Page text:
Human-Autonomy Teaming for Unmanned Vehicle Control: Examination of the Role of Operator Individual Differences
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Autonomous capabilities are reaching a point where they can fulfill the role of a teammate for the command and control of unmanned vehicles. Individual characteristics of a human operator may influence how an autonomous teammate is utilized and the team’s performance. Twenty-four participants completed a questionnaire that included the Ten-Item Personality Inventory (TIPI), Desirability of Control Scale, and items regarding video game experience and propensity to trust. They then worked with either a human or autonomous teammate to complete a series of missions using multiple simulated unmanned vehicles and rated how much they trusted their teammate. Results found several correlations between TIPI scores and performance measures. Propensity to trust scores were correlated with their trust ratings when the teammate was human, but not correlated when the teammate was autonomous. There were no significant correlations associated with video game experience or Desirability of Control. Implications of the results are discussed.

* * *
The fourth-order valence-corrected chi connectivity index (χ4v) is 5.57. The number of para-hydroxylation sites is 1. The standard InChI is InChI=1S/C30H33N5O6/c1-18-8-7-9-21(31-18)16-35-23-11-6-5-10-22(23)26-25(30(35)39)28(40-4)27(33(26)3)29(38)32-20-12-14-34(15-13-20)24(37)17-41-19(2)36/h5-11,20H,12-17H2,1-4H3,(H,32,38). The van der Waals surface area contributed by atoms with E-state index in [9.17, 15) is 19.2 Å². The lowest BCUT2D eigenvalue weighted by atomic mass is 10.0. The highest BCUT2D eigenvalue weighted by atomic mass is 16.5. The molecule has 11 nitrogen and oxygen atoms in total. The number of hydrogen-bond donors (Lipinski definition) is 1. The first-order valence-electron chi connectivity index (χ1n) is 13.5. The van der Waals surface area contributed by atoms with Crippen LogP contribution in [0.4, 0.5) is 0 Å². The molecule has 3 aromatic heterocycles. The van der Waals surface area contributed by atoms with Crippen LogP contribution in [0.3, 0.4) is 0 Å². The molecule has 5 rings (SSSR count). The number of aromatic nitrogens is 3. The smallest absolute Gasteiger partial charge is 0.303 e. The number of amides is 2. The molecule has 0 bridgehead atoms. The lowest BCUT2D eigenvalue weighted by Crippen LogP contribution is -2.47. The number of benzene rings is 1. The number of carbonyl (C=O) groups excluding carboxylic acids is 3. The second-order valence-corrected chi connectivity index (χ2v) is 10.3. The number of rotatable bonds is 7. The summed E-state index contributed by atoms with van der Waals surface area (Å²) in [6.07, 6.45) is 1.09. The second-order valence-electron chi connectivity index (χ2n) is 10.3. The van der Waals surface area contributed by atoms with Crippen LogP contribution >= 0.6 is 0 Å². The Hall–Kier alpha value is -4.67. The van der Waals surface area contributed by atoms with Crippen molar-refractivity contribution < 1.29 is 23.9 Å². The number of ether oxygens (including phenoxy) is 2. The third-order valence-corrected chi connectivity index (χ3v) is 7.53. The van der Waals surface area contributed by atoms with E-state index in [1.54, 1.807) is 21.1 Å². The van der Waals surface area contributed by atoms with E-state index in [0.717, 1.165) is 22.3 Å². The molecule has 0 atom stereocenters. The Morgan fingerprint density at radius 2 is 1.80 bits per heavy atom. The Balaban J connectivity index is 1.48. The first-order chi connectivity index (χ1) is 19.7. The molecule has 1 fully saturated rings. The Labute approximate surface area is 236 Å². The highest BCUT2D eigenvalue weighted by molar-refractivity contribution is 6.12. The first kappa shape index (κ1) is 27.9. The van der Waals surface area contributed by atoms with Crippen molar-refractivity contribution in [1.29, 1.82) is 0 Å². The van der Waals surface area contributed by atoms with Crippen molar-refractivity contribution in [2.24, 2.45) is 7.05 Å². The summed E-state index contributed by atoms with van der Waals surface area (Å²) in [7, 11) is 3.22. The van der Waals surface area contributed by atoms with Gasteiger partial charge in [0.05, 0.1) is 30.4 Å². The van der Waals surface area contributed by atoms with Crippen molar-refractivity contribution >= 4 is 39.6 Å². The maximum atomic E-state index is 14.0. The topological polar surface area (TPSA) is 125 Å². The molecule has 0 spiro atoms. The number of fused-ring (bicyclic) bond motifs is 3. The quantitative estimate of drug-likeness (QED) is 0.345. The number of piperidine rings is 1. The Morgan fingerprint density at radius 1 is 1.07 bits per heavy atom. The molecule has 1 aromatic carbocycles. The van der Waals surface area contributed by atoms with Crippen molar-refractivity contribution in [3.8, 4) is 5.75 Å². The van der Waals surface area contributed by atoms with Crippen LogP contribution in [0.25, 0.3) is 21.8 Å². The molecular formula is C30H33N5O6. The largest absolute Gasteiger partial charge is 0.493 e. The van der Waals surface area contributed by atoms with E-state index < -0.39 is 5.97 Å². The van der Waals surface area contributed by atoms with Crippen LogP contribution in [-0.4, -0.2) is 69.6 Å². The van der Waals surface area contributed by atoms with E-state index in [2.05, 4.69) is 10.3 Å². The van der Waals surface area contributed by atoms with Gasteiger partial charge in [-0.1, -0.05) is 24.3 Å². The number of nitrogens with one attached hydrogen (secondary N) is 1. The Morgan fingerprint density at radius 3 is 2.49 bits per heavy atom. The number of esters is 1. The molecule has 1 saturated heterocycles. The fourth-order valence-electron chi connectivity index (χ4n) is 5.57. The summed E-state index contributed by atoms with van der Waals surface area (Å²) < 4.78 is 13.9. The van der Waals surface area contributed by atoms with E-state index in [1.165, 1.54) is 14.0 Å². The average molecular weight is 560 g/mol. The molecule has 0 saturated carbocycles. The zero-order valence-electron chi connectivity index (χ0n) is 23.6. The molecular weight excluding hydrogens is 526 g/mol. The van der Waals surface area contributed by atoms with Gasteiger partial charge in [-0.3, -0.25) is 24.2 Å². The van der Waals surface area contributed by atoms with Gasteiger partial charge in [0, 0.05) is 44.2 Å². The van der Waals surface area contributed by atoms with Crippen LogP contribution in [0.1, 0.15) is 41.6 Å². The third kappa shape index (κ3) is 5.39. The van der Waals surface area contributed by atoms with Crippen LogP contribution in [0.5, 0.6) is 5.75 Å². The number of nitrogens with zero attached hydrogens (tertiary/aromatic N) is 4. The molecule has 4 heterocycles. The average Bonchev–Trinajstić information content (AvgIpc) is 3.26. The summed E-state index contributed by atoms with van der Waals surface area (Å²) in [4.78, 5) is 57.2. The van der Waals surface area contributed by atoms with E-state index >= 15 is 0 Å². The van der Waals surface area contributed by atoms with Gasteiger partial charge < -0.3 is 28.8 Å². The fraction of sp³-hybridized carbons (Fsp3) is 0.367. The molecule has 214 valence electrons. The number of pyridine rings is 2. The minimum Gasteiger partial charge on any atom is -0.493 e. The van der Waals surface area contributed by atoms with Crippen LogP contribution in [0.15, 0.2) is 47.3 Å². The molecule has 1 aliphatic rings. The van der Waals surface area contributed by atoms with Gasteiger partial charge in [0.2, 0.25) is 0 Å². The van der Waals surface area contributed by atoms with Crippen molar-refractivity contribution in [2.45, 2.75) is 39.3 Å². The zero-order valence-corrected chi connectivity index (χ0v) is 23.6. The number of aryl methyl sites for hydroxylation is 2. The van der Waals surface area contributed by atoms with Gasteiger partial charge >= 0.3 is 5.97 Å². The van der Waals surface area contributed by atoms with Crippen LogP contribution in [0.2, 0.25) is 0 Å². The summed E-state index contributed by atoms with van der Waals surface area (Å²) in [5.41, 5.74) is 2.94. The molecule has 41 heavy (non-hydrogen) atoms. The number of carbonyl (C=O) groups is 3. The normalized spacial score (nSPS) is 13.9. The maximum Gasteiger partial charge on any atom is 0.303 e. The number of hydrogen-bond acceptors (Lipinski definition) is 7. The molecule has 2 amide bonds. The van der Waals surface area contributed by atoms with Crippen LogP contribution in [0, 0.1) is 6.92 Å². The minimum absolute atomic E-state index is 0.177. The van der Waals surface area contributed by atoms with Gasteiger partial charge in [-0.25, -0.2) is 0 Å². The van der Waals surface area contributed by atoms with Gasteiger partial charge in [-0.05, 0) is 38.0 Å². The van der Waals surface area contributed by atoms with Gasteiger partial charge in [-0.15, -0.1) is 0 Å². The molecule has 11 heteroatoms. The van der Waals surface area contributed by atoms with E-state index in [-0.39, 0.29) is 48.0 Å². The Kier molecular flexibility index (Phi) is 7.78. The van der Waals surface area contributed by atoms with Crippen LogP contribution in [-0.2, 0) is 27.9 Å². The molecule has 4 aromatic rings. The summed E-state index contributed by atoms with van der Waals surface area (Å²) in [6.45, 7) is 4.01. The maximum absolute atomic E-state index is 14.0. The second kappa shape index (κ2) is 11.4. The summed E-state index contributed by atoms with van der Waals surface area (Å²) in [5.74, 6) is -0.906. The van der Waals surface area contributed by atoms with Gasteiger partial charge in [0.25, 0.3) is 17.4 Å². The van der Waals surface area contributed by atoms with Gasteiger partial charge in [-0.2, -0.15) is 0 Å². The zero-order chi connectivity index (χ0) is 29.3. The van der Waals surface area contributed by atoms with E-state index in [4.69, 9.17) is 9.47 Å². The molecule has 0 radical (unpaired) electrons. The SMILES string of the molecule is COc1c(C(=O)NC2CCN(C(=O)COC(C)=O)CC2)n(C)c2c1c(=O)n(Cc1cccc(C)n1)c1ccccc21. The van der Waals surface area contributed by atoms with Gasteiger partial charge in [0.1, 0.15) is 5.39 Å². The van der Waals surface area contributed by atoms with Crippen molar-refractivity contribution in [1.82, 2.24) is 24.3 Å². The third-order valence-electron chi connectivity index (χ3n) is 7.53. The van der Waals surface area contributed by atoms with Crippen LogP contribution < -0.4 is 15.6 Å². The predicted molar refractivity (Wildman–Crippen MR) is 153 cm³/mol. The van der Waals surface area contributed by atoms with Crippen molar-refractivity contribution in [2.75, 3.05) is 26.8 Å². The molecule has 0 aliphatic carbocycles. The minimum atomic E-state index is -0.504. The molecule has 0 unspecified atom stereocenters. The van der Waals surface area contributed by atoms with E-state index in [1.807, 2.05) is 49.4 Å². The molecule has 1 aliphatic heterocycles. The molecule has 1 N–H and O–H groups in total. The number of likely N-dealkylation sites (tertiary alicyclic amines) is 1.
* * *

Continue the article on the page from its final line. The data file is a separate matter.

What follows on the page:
KeywordsHuman-autonomy team Unmanned vehicles Individual differences
This work was funded by the Air Force Research Laboratory.
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